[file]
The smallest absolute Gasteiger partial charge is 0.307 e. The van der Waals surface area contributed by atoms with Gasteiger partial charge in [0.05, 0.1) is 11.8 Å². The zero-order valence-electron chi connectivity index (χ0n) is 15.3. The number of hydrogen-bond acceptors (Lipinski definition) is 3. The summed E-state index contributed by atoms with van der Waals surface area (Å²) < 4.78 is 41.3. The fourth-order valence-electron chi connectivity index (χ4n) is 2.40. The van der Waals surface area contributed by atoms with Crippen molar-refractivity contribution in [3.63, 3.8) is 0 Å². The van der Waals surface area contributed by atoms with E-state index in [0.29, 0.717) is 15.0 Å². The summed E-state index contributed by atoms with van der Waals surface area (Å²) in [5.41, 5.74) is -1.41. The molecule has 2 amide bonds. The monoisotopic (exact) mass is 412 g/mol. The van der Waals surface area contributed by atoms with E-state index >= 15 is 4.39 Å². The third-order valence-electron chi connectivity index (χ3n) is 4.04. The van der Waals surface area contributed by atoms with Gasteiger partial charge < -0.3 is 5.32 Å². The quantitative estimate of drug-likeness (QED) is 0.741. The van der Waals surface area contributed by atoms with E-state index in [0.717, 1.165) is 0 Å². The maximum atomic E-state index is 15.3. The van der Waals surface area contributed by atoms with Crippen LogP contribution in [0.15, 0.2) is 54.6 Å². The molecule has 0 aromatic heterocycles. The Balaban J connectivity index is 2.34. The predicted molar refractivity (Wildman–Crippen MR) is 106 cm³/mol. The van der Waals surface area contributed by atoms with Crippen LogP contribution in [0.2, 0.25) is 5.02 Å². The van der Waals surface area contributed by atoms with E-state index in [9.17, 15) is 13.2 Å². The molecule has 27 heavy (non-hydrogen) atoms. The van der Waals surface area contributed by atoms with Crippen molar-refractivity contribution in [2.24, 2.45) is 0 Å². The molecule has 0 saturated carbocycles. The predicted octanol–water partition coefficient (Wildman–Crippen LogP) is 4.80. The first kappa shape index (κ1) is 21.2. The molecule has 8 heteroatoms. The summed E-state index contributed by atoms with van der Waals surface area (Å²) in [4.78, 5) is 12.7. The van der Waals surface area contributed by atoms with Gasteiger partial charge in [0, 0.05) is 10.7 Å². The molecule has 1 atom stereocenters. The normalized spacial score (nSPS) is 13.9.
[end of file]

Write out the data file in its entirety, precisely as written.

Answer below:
The smallest absolute Gasteiger partial charge is 0.307 e. The van der Waals surface area contributed by atoms with Gasteiger partial charge in [0.05, 0.1) is 11.8 Å². The zero-order valence-electron chi connectivity index (χ0n) is 15.3. The number of hydrogen-bond acceptors (Lipinski definition) is 3. The summed E-state index contributed by atoms with van der Waals surface area (Å²) < 4.78 is 41.3. The fourth-order valence-electron chi connectivity index (χ4n) is 2.40. The van der Waals surface area contributed by atoms with Crippen molar-refractivity contribution in [3.63, 3.8) is 0 Å². The van der Waals surface area contributed by atoms with E-state index in [0.29, 0.717) is 15.0 Å². The summed E-state index contributed by atoms with van der Waals surface area (Å²) in [5.41, 5.74) is -1.41. The molecule has 2 amide bonds. The monoisotopic (exact) mass is 412 g/mol. The van der Waals surface area contributed by atoms with E-state index >= 15 is 4.39 Å². The third-order valence-electron chi connectivity index (χ3n) is 4.04. The van der Waals surface area contributed by atoms with Gasteiger partial charge < -0.3 is 5.32 Å². The quantitative estimate of drug-likeness (QED) is 0.741. The van der Waals surface area contributed by atoms with E-state index in [0.717, 1.165) is 0 Å². The maximum atomic E-state index is 15.3. The van der Waals surface area contributed by atoms with Crippen LogP contribution in [0.15, 0.2) is 54.6 Å². The molecule has 0 aromatic heterocycles. The Balaban J connectivity index is 2.34. The predicted molar refractivity (Wildman–Crippen MR) is 106 cm³/mol. The van der Waals surface area contributed by atoms with Crippen LogP contribution in [0.2, 0.25) is 5.02 Å². The van der Waals surface area contributed by atoms with E-state index in [9.17, 15) is 13.2 Å². The molecule has 27 heavy (non-hydrogen) atoms. The van der Waals surface area contributed by atoms with Crippen molar-refractivity contribution in [2.24, 2.45) is 0 Å². The molecule has 0 saturated carbocycles. The predicted octanol–water partition coefficient (Wildman–Crippen LogP) is 4.80. The first kappa shape index (κ1) is 21.2. The molecule has 8 heteroatoms. The summed E-state index contributed by atoms with van der Waals surface area (Å²) in [4.78, 5) is 12.7. The van der Waals surface area contributed by atoms with Gasteiger partial charge in [0, 0.05) is 10.7 Å². The molecule has 1 atom stereocenters. The normalized spacial score (nSPS) is 13.9.